Peter O’Neill is the author of six collections of poetry, the most recent Henry Street Arcade (Éditions du Pont de l’Europe, 2021) was translated into French by the poet Yan Kouton and was launched as part of the bicentenary celebrations for Charles Baudelaire as part of the Alliance Francaise celebrations, early in April this year. He also headlined the spring issue of Pratik with his fellow team of poets and translators who appeared altogether in a virtual day- long celebration of the French icon. He has also translated The Enemy – Transversions from Charles Baudelaire (Lapwing, 2015) and has written a hybrid novella More Micks than Dicks (Famous Seamus, 2017) which is a satirical account of his time presenting at international Beckett conferences. As well as French, his writing has been translated into German, Italian, Arabic and most recently Spanish. He has a degree in philosophy and a masters in comparative literature (DCU). He lives in Dublin with his family where he prepares international students of English for the IELTS.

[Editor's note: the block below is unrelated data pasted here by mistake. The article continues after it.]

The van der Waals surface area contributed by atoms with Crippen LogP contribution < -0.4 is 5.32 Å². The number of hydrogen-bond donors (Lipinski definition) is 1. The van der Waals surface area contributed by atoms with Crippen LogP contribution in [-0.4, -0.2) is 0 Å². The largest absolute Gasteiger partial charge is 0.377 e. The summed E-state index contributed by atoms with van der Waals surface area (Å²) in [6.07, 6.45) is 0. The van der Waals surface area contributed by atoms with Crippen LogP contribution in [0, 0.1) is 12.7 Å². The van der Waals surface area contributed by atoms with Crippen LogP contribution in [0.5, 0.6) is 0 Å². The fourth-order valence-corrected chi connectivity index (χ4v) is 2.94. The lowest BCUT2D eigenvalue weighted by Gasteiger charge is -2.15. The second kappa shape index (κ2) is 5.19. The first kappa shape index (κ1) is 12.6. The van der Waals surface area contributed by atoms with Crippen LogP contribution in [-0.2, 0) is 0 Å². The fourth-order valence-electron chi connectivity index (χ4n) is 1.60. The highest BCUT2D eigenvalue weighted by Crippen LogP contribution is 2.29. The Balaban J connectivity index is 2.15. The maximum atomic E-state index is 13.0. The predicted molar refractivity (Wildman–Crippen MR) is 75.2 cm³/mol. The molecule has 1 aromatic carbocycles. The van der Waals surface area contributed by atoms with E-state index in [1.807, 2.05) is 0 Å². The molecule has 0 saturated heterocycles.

She sat opposite you under the great stained -glass window
By Jim Fitzpatrick in Bewley’s. Over her shoulder, I
Informed her, Harry Clarke, my other hero –
the illustrator of Edgar Allan Poe- had designed
The other windows. It was all perfect vision in glass.
The coffees came, mine Peruvian, hers a Café mocha.
She loved both coffee and chocolate, she informed you.
While drinking them, you both spoke about the Law .
Despite the fact that her narrowly sculpted face
Revealed very finely refined features, her mind
Was wrought of steel, steadily imbedding itself
In the discourse, charting its course like a vessel
Intent on completing its journey despite the incessant winds,
Her mind clearly bent on thoughts of crime and murder.
© Peter O’Neill